I can see the tubing for the air exchanger. It's the grey, insulated soft
kind. It was coiled all over the place. Most of the tubing was covered by
the insulation. I couldn't see any obvious sign of leakage.

The air in the attic was cool. The outside temp right now is somewhere
around -3 C (26.6 F). The air didn't smell musty.

What I figure is that the moisture in the house is rising and getting into
the attic - perhaps through the attic door? The vent is right across the
attic door. I'm not sure how else the moisture can be getting in there.

If there is too much moisture in the house, perhaps the air exchanger is
inadequate? It's an Enviro ENV-100 and the house is roughly 1400 sq feet
(each floor is around 700 sq feet). It seems that the blowing in vents
inside the house are working very well. But the suction vents are not very
strong. Perhaps the air exchanger does need replacing - perhaps with a heat
recovery model?

I guess I should contact my local heating store?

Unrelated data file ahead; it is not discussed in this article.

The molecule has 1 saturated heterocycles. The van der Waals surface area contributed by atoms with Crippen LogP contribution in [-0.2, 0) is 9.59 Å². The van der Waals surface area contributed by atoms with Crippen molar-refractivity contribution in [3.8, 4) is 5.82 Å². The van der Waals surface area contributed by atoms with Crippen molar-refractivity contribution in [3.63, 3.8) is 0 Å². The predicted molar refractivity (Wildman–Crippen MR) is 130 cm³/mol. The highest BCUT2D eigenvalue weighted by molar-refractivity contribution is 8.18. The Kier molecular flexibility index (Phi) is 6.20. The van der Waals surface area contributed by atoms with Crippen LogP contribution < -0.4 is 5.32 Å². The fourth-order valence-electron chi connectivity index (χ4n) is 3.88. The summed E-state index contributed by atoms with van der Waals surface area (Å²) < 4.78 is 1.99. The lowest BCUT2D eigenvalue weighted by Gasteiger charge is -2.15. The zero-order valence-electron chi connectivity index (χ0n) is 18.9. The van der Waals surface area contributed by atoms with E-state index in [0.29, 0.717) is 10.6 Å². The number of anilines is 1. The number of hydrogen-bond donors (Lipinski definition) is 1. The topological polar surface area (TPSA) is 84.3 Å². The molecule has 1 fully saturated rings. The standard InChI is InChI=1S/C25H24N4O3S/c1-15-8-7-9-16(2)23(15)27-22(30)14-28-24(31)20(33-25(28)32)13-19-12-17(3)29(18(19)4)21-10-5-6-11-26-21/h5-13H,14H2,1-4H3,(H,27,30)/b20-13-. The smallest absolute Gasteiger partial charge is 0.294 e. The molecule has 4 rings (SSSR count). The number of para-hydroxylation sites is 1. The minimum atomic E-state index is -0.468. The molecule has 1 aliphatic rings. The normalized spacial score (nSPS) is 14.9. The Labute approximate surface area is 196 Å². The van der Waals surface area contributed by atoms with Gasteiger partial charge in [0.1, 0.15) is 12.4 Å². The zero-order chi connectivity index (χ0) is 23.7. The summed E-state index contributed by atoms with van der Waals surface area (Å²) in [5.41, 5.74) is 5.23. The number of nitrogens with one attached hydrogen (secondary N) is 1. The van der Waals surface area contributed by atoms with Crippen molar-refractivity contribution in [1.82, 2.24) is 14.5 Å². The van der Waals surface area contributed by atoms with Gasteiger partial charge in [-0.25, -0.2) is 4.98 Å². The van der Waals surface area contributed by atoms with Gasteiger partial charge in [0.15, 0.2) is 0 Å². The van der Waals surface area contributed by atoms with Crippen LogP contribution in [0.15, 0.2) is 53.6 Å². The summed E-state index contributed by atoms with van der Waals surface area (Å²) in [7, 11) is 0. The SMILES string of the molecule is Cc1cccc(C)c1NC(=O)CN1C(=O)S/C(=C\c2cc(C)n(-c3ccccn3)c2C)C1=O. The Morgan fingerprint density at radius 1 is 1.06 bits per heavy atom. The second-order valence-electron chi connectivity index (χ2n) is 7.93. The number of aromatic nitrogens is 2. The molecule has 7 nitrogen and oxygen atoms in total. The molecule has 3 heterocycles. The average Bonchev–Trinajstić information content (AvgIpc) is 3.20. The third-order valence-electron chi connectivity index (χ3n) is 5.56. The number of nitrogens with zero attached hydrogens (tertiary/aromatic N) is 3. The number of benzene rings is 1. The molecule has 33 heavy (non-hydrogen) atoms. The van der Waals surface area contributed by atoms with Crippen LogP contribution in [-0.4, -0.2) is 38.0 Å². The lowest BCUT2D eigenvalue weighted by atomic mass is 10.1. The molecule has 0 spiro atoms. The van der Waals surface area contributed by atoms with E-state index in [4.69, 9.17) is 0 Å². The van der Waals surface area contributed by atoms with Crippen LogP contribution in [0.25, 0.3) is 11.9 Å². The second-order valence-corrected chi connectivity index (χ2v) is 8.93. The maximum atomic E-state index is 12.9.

Chris





ARe you sure that's an attic vent you're looking at? You only talk
about a single 4" round soffit vent, which would be very unusual.
Normally, there would be many of them, or continous soffit venting
along a thin strip. A single one exhibiting this sounds more like a
bathroom fan vent or similar.


Also, what's with the air exchanger? From the description of the
house, it sounds like it's an older one. Unless you have a very
tightly sealed house, where special steps are taken to make it air
tight, which is not common, the house will have enough air leakage so
that no air exchanger is needed. Folks go around trying to seal up
drafts, not use a fan to suck in cold air, which is like leaving a
window open. And if you do have one, I'd be damn sure it was a heat
recovery one, especially with electric heat!

  #6  
Old January 20th 07, 04:30 PM posted to alt.home.repair
external usenet poster
 
Posts: 43
Default Icicles on attic vent

wrote:


Chris wrote:
Al Bundy wrote:

Chris wrote in news:BBTrh.166183$YV4.155356@edtnps89:

Hello,

I have an exterior attic vent under the over hang of my roof. The vent
is 4" (I think) in diameter. The vent is one of those air-intake vents
with rain guards.